The Unbearable Lightness of Being by Milan Kundera

“Love is the longing for the half of ourselves we have lost.”

4/5 stars.
Paperback, 314 pages.
Read from April 11, 2019 to April 17, 2019.

Readers of this book either love it or hate and I would say that both opinions would be valid. The book covers a large scope of history specific to Czechoslovakia with manipulative, provocative, and dynamic characters. The majority of the book is set in Prague, Czechoslovakia in the 1960s and 1970s and specifically during a time of political reform called the Prague Spring. Milan Kundera, the author, is of Czech origin but has lived in exile in France since 1971, where he became a naturalised citizen in 1981. Milan’s books were banned under the communist rule in Czechoslovakia and remained banned until the Velvet Revolution in 1989. Readers have speculated if any of the characters in this book and many of Milan’s others are in any way autobiographical, to which Milan responded in a 1985 interview with New York Times,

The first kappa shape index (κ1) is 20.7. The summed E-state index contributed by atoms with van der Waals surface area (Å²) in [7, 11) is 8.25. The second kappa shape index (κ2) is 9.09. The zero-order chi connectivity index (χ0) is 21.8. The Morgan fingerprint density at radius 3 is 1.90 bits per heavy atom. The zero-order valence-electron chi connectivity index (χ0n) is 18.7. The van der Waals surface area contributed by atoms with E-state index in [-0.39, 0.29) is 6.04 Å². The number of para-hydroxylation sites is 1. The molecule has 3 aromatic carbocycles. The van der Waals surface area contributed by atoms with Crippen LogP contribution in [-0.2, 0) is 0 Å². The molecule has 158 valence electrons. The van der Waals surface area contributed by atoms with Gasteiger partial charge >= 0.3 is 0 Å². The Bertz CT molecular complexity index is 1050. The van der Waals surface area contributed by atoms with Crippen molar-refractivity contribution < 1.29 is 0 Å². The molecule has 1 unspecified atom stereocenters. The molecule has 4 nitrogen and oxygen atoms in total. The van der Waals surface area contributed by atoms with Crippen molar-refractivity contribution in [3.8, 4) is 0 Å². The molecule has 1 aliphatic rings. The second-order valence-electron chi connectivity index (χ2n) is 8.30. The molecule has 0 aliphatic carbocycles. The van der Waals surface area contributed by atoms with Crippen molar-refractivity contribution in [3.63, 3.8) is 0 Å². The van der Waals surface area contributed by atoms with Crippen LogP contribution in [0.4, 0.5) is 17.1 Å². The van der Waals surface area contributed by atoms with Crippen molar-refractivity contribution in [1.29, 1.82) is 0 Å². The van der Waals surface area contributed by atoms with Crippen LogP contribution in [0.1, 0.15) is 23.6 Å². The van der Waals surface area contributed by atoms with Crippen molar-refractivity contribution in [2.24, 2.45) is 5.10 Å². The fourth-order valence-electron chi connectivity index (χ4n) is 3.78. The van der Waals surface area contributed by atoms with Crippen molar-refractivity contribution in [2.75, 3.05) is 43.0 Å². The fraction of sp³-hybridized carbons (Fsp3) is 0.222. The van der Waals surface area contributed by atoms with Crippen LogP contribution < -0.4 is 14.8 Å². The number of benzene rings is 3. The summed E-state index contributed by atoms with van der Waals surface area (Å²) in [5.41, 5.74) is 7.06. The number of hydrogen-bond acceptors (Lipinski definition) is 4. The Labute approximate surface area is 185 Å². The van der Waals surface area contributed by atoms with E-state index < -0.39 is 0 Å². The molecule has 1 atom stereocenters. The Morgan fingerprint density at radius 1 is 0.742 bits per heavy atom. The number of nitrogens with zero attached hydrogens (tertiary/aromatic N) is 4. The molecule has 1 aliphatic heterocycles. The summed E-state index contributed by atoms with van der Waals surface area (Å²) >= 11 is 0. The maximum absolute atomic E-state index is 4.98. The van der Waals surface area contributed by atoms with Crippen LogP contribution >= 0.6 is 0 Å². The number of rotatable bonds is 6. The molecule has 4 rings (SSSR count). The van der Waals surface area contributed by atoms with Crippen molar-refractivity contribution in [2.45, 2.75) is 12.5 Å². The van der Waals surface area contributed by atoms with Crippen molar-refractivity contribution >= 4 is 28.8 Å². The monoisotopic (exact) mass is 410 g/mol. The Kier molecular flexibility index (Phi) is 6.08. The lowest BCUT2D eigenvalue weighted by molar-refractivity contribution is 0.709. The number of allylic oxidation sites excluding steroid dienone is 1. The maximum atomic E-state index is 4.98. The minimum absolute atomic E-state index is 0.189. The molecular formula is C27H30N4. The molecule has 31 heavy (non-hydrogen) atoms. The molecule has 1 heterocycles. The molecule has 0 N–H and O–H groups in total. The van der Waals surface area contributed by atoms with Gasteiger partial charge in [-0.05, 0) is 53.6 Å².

“No character in my novels is a self-portrait, nor are any of my characters the portrait of a living person. I don’t like disguised autobiographies. I hate writers’ indiscretions.”

The Unbearable Lightness of Being follows the lives of two men, two women, and one dog and how their lives intertwine during the years of political upheaval in Czechoslovakia. Tomas is a womanizing surgeon who marries the young and vulnerable Tereza, despite his inability (unwillingness) to be faithful. He claims to love Tereza more than anything but cannot give up seeing other women and battles his feelings for Tereza through the entire novel. Tomas even taunts her in her sleep by whispering in her ear his infidelities which causes Tereza to have horrendous and violent dreams about him with other women. Tereza is miserable and mad with jealousy but the two of them just can’t seem to be apart. The two of them have a delightful dog named Karenin who adores Tereza. One of Toma’s long-time lovers, Sabina has a similar nature to Tomas in how she treats her lovers but she has a turbulent history of her own that has made her that way. Franz is one of her lovers.  Each of the characters works their way through their turbulent relationships and personal faults as the country fills with the uproar of communism.

This prose of this book is undeniably poetic and beautiful giving it redeeming qualities long past its intriguing story, though not every reader has felt that way.